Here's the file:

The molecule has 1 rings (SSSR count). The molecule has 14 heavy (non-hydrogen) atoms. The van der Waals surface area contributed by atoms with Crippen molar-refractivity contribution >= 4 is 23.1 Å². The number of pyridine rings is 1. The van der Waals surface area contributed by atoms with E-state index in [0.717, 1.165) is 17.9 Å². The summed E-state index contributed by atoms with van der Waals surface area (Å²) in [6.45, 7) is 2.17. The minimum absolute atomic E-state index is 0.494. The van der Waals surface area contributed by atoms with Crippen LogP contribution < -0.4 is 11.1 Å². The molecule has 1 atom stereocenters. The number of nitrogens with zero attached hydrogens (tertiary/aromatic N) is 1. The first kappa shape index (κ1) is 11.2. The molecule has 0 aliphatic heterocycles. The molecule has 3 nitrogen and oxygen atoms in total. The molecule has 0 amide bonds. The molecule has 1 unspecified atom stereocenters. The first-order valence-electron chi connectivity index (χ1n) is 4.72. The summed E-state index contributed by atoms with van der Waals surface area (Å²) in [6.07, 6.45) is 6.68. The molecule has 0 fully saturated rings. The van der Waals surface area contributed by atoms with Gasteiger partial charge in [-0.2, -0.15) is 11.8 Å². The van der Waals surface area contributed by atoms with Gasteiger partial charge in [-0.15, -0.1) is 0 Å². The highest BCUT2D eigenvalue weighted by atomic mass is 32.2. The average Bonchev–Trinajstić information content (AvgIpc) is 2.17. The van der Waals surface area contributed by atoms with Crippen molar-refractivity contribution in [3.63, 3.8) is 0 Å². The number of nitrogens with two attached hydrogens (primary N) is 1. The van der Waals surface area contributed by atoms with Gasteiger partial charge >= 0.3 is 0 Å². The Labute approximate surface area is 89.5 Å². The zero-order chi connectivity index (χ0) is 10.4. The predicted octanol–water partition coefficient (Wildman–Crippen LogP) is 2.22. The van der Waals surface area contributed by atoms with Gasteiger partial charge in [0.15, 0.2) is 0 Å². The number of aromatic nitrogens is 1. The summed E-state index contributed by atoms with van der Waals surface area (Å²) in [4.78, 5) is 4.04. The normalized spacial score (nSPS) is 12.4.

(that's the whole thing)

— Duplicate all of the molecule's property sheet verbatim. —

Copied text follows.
The molecule has 1 rings (SSSR count). The molecule has 14 heavy (non-hydrogen) atoms. The van der Waals surface area contributed by atoms with Crippen molar-refractivity contribution >= 4 is 23.1 Å². The number of pyridine rings is 1. The van der Waals surface area contributed by atoms with E-state index in [0.717, 1.165) is 17.9 Å². The summed E-state index contributed by atoms with van der Waals surface area (Å²) in [6.45, 7) is 2.17. The minimum absolute atomic E-state index is 0.494. The van der Waals surface area contributed by atoms with Crippen LogP contribution < -0.4 is 11.1 Å². The molecule has 1 atom stereocenters. The number of nitrogens with zero attached hydrogens (tertiary/aromatic N) is 1. The first kappa shape index (κ1) is 11.2. The molecule has 0 aliphatic heterocycles. The molecule has 3 nitrogen and oxygen atoms in total. The molecule has 0 amide bonds. The molecule has 1 unspecified atom stereocenters. The first-order valence-electron chi connectivity index (χ1n) is 4.72. The summed E-state index contributed by atoms with van der Waals surface area (Å²) in [6.07, 6.45) is 6.68. The molecule has 0 fully saturated rings. The van der Waals surface area contributed by atoms with Gasteiger partial charge in [-0.2, -0.15) is 11.8 Å². The van der Waals surface area contributed by atoms with Gasteiger partial charge in [-0.15, -0.1) is 0 Å². The highest BCUT2D eigenvalue weighted by atomic mass is 32.2. The average Bonchev–Trinajstić information content (AvgIpc) is 2.17. The van der Waals surface area contributed by atoms with Crippen molar-refractivity contribution in [3.63, 3.8) is 0 Å². The number of nitrogens with two attached hydrogens (primary N) is 1. The van der Waals surface area contributed by atoms with Gasteiger partial charge >= 0.3 is 0 Å². The Labute approximate surface area is 89.5 Å². The zero-order chi connectivity index (χ0) is 10.4. The predicted octanol–water partition coefficient (Wildman–Crippen LogP) is 2.22. The van der Waals surface area contributed by atoms with Gasteiger partial charge in [0.15, 0.2) is 0 Å². The number of aromatic nitrogens is 1. The summed E-state index contributed by atoms with van der Waals surface area (Å²) in [4.78, 5) is 4.04. The normalized spacial score (nSPS) is 12.4.